From here to there and back again
In an O’Reilly weblog entry, François Joseph de Kermadec mentions his RSS-only weblog. In the inaugural article in that weblog, musing on the fact that this means there are no comments and no archives, he writes:
Archives are, to me, even less of an issue. Indeed, most aggregators will keep them for their users – a blog entry weighs so little most of them are kept indefinitely. Also, as Jane Marple says, «The essence of life is going forward» (and I’m sure other people have said it as well). The essence of a blog is to go forward as well, provide its readers with current information. Archives are great for historical purposes and as an introspection medium so I’ll keep them somewhere but, for now, they won’t get used in an online interface.
Sorry, I can’t give you a link to the full article, because… uh, he has no archive. You’ll have to subscribe to his weblog to read the entry (and hopefully it will still be around at that time).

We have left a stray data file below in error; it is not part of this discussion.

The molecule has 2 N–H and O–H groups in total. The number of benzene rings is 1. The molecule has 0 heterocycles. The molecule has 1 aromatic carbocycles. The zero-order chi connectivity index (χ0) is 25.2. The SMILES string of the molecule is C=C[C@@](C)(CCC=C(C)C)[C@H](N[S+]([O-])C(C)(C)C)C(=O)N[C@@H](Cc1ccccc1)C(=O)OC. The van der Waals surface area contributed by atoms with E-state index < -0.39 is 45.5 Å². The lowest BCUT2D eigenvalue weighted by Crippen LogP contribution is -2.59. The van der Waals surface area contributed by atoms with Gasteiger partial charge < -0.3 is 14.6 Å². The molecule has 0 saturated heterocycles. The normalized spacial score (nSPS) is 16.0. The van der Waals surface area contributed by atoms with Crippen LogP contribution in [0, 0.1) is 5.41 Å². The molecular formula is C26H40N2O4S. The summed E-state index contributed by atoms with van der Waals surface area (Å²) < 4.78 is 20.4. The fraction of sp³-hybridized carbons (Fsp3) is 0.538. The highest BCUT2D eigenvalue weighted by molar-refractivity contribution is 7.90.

And thus, my point just made itself.
Weblogs are about conversation. No, not comments; I was not personally around for the golden age of weblogs, but I know that these (along with dedicated publishing software and newsfeeds) were not around at the time either. Weblogs are about inter-weblog conversation.
A weblog without permalinks and archives cannot participate in a dialogue. A weblog without permalinks and archives is just a longely stranger mumbling to himself in the breeze.
But is this a fundamental problem? It seems that this is purely due to the disconnect between the browser and aggregator personalities of weblogs as currently understood. The newsfeed corresponds to the frontpage, with its purely transient nature. The archives, however, are browser-only. I have often wondered why this disparity exists; now I find myself also wondering what it would take to overcome it.
I have some ideas, but they are as yet too vague. This is a topic for another entry, after more thought.